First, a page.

Cats That DON’T Shed. CAREFREE Cat Ownership

No Shed Cats? Are you Fur-Real?

Have you ever had to deal with pet hair? Are you wondering if there are cats that don’t shed? Well, cats are great for keeping the house clean, but that also means they leave their own little messes behind. 

cats that don't shed

If your living space is already covered in fur after just one visit from Fido (or Fluffy!), then this article might be able to help! There are 21 different breeds of cats out there that shed less than other types.

How Are Hypoallergenic Cats Even Possible?

Regrettably, there are no hypoallergenic cat breeds. This is because cats have two allergenic proteins, including Del d1 and Fel d4. Moreover, these two are created in the cats’ saliva and submandibular salivary glands and their sebaceous glands in the skin. So in this sense, because all cats have saliva and these glands, they all produce these proteins.

Vet experts state that these proteins are usually deposited on your cat’s hair during grooming. Therefore, they claim that many pet owners blame the hair while the real culprit is the saliva. Because of this, you can hardly come across a truly hypoallergenic cat. This is true even for hairless cat breeds because they create allergens in their skin and saliva.

Moreover, the allergens also gather on your carpet, wall, and clothes. ENT specialists argue that the tiniest amount of these allergens can lead to a reaction from people who suffer from allergies.

However, they also agree that you may experience fewer allergy symptoms around low shedding cats. This is because cats that don’t shed much do not spread as many allergens around your home through contaminated saliva.  

If you’ve had a history of allergic reactions to cats and still want one, it might be worth looking into hairless cat breeds or ones that don’t shed as often. All the breeds below are perfect for people who want to keep their outfits tidy and stay allergy-free. They may be just what you’ve been looking for!

Cat Breeds That Don’t Shed (or Rather, Sheds Less)

Sphynx

The Sphynx cat is a naturally hairless creature that was created via mutation and has been the choice of many people who want to lessen their allergies. These skin-less felines typically only have a bit of fur on their nose and perhaps some peach fuzz-like fur. However, this doesn’t mean you don’t need any attention when taking care of your pet!

Teresa Keiger of The Cat Fanciers’ Association claims that all cats excrete oil on their skin just like humans. However, since the Sphynx does not have a coat to absorb the oil, you will likely find it where the cat likes to relax.

In this regard, she advises pet parents to wipe their Sphynx’s body to help reduce the oil. Nevertheless, this cat breed makes the best cuddle partners.

Siberian

A distinguishing feature of the Siberian cat is its long and furry coat. But, despite the fluffy fur, they shed less than many other breeds, making them hypoallergenic. They are also known to grow large and can be aggressive despite their size.

siberian cat

However, the excess fluff needs thorough grooming and weekly brushing. Therefore, if you go for this low-shedding cat breed, you should be ready to maintain it.

Lykoi

The Lykoi has an exciting mix of traits. They can be affectionately compared to the werewolf because their coat has this sparse texture, but Keiger notes that these cats do not shed all year round, but they molt their coats a few times.

The intelligence and playfulness are what really sets them apart. Some of its parts, such as the face, are bare. All these traits qualify the Lykoi as one of the cat breeds that don’t shed much.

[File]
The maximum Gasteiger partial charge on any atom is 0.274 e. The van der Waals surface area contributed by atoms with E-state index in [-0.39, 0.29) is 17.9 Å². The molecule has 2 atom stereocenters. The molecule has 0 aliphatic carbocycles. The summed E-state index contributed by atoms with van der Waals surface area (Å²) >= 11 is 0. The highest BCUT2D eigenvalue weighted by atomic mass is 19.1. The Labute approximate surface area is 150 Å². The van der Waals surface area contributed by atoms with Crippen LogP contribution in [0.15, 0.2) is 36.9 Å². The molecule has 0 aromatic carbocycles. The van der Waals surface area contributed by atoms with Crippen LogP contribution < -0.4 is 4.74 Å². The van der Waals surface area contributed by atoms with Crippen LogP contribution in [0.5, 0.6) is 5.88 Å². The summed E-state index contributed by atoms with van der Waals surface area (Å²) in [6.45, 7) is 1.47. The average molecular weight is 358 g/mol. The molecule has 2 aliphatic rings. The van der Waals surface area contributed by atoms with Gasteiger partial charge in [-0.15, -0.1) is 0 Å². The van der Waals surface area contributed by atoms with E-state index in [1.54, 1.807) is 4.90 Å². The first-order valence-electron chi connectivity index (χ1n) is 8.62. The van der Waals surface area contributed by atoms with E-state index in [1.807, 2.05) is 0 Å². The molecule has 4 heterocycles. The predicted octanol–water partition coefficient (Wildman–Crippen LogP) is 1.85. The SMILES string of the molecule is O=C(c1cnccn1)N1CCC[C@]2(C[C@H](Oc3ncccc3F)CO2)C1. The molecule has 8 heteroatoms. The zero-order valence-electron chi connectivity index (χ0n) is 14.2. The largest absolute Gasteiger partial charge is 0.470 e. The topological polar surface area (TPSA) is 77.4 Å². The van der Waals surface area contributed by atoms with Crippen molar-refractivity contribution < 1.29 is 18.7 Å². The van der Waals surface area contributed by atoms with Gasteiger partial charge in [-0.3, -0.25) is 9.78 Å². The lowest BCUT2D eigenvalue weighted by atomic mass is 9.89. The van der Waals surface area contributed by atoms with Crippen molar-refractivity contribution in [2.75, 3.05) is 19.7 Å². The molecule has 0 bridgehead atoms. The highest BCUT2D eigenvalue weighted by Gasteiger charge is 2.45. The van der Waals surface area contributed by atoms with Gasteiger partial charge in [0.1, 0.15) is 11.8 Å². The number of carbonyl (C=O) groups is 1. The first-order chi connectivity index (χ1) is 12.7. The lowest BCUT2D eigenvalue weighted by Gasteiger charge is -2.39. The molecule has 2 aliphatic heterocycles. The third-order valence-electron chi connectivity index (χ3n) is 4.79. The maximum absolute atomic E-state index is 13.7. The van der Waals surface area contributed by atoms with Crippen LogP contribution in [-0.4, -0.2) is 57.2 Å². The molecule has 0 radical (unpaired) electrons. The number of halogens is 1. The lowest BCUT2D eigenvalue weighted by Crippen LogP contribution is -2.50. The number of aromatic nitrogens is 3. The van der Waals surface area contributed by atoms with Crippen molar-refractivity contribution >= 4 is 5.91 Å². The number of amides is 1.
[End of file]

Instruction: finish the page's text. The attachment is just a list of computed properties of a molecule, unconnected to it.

Cornish Rex

The Cornish Rex is a cat breed with hair so short and curly; it’s hard to believe this furry feline could ever shed. But, according to Keiger, the best thing about the Cornish Rex is its playfulness! This active pet would love nothing more than an owner or two for whom they can romp around together in their spare time (and there are plenty).

Devon Rex

The Devon Rex is a popular breed with people who want to curl up and take it easy. Unfortunately, they develop an insistent attention-seeking behavior, often demanding more than you can give them in return for their love of human companionship; however, this might not be such a bad thing because these critters know how much we enjoy giving into. Our furkids’ demands!

However, all the love and cuddling means you’ll have more hair, saliva, and allergens on your clothes. As a result, you should be careful if you are extremely sensitive.  

Bengal

The Bengal cat breed comes with a unique coat similar to its non-domesticated counterparts like the leopard. Fortunately, it makes the list of cats that don’t shed much because their eye-catching fur sheds less. Moreover, it requires less maintenance.

Even though it has a rugged appearance, the Bengal is exceedingly friendly and social. Additionally, they are very active and vocal, so pet parents need to offer them enough space to explore and speak out.

Burmese

The Burmese is a relatively smaller cat having a short and finer coat that naturally sheds less hair than other breeds. The Cat Fanciers’ Association claims that this cat breed has a lot of love for its owners. They prefer spending more time by their side as much as they can. However, they are not overly demanding.  

two Burmese cats

Birman

We bet you were thinking to yourself, “while this breed’s coat is fabulous, I can’t picture my house covered in it!” Well, don’t worry because Hope Gonano says the opposite. She deems the Birman as having one of the lowest shedding rates among all breeds! So, if you are looking for low-shedding cats, this is an ideal choice.

Additionally, Birman cats are intelligent, curious, and affectionate by nature. They require very little grooming as their non-matting coat requires minimal maintenance to keep it looking sleek and shiny. As a result, Birmans can adapt quickly to living with children and other pets in the home.